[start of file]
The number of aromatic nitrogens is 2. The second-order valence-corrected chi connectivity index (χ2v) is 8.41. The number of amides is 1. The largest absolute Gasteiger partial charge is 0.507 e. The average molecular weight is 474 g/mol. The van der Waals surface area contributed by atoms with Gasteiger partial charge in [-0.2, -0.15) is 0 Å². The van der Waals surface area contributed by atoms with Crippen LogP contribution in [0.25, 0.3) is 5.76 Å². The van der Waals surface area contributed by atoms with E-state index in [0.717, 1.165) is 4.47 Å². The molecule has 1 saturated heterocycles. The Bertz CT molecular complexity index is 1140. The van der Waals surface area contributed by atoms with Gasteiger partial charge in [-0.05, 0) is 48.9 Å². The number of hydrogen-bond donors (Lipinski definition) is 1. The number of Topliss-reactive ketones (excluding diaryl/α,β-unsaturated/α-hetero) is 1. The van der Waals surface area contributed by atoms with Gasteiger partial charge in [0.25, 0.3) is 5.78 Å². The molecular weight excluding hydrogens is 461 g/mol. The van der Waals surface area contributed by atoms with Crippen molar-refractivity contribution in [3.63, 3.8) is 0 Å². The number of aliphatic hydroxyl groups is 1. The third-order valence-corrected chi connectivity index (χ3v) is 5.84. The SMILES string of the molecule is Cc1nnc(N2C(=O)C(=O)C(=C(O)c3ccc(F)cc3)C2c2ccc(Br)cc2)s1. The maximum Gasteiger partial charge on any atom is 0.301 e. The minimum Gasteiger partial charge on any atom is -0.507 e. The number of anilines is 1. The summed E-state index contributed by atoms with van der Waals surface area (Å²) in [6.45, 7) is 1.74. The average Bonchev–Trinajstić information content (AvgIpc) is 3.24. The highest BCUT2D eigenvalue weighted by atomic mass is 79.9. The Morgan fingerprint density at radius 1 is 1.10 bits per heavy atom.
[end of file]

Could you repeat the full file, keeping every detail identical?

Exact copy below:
The number of aromatic nitrogens is 2. The second-order valence-corrected chi connectivity index (χ2v) is 8.41. The number of amides is 1. The largest absolute Gasteiger partial charge is 0.507 e. The average molecular weight is 474 g/mol. The van der Waals surface area contributed by atoms with Gasteiger partial charge in [-0.2, -0.15) is 0 Å². The van der Waals surface area contributed by atoms with Crippen LogP contribution in [0.25, 0.3) is 5.76 Å². The van der Waals surface area contributed by atoms with E-state index in [0.717, 1.165) is 4.47 Å². The molecule has 1 saturated heterocycles. The Bertz CT molecular complexity index is 1140. The van der Waals surface area contributed by atoms with Gasteiger partial charge in [-0.05, 0) is 48.9 Å². The number of hydrogen-bond donors (Lipinski definition) is 1. The number of Topliss-reactive ketones (excluding diaryl/α,β-unsaturated/α-hetero) is 1. The van der Waals surface area contributed by atoms with Gasteiger partial charge in [0.25, 0.3) is 5.78 Å². The molecular weight excluding hydrogens is 461 g/mol. The van der Waals surface area contributed by atoms with Crippen molar-refractivity contribution in [3.63, 3.8) is 0 Å². The number of aliphatic hydroxyl groups is 1. The third-order valence-corrected chi connectivity index (χ3v) is 5.84. The SMILES string of the molecule is Cc1nnc(N2C(=O)C(=O)C(=C(O)c3ccc(F)cc3)C2c2ccc(Br)cc2)s1. The maximum Gasteiger partial charge on any atom is 0.301 e. The minimum Gasteiger partial charge on any atom is -0.507 e. The number of anilines is 1. The summed E-state index contributed by atoms with van der Waals surface area (Å²) in [6.45, 7) is 1.74. The average Bonchev–Trinajstić information content (AvgIpc) is 3.24. The highest BCUT2D eigenvalue weighted by atomic mass is 79.9. The Morgan fingerprint density at radius 1 is 1.10 bits per heavy atom.